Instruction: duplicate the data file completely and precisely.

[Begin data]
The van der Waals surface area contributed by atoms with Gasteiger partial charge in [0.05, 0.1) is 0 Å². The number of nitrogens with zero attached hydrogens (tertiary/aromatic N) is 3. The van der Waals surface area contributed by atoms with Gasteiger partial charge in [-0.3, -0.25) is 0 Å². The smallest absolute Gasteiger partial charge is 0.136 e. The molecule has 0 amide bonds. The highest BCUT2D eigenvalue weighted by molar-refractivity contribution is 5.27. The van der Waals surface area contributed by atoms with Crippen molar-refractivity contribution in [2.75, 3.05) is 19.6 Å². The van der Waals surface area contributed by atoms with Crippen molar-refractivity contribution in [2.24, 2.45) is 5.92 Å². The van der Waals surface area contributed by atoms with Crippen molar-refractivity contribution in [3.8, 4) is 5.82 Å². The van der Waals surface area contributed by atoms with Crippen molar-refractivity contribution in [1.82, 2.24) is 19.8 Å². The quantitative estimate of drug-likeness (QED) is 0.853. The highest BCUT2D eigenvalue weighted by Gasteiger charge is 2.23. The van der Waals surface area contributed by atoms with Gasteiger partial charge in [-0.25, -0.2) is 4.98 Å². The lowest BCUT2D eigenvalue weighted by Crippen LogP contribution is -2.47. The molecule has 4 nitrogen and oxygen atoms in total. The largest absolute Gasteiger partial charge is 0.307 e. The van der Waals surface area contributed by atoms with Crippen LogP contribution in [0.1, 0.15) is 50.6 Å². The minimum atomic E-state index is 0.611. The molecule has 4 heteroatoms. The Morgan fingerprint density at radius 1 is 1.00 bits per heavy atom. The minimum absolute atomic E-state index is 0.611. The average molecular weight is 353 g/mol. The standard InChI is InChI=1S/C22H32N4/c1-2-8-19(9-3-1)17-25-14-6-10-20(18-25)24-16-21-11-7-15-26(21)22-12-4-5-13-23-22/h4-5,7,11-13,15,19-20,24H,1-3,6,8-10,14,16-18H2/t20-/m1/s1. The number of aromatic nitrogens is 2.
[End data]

The van der Waals surface area contributed by atoms with Gasteiger partial charge in [0.05, 0.1) is 0 Å². The number of nitrogens with zero attached hydrogens (tertiary/aromatic N) is 3. The van der Waals surface area contributed by atoms with Gasteiger partial charge in [-0.3, -0.25) is 0 Å². The smallest absolute Gasteiger partial charge is 0.136 e. The molecule has 0 amide bonds. The highest BCUT2D eigenvalue weighted by molar-refractivity contribution is 5.27. The van der Waals surface area contributed by atoms with Crippen molar-refractivity contribution in [2.75, 3.05) is 19.6 Å². The van der Waals surface area contributed by atoms with Crippen molar-refractivity contribution in [2.24, 2.45) is 5.92 Å². The van der Waals surface area contributed by atoms with Crippen molar-refractivity contribution in [3.8, 4) is 5.82 Å². The van der Waals surface area contributed by atoms with Crippen molar-refractivity contribution in [1.82, 2.24) is 19.8 Å². The quantitative estimate of drug-likeness (QED) is 0.853. The highest BCUT2D eigenvalue weighted by Gasteiger charge is 2.23. The van der Waals surface area contributed by atoms with Gasteiger partial charge in [-0.25, -0.2) is 4.98 Å². The lowest BCUT2D eigenvalue weighted by Crippen LogP contribution is -2.47. The molecule has 4 nitrogen and oxygen atoms in total. The largest absolute Gasteiger partial charge is 0.307 e. The van der Waals surface area contributed by atoms with Crippen LogP contribution in [0.1, 0.15) is 50.6 Å². The minimum atomic E-state index is 0.611. The molecule has 4 heteroatoms. The Morgan fingerprint density at radius 1 is 1.00 bits per heavy atom. The minimum absolute atomic E-state index is 0.611. The average molecular weight is 353 g/mol. The standard InChI is InChI=1S/C22H32N4/c1-2-8-19(9-3-1)17-25-14-6-10-20(18-25)24-16-21-11-7-15-26(21)22-12-4-5-13-23-22/h4-5,7,11-13,15,19-20,24H,1-3,6,8-10,14,16-18H2/t20-/m1/s1. The number of aromatic nitrogens is 2.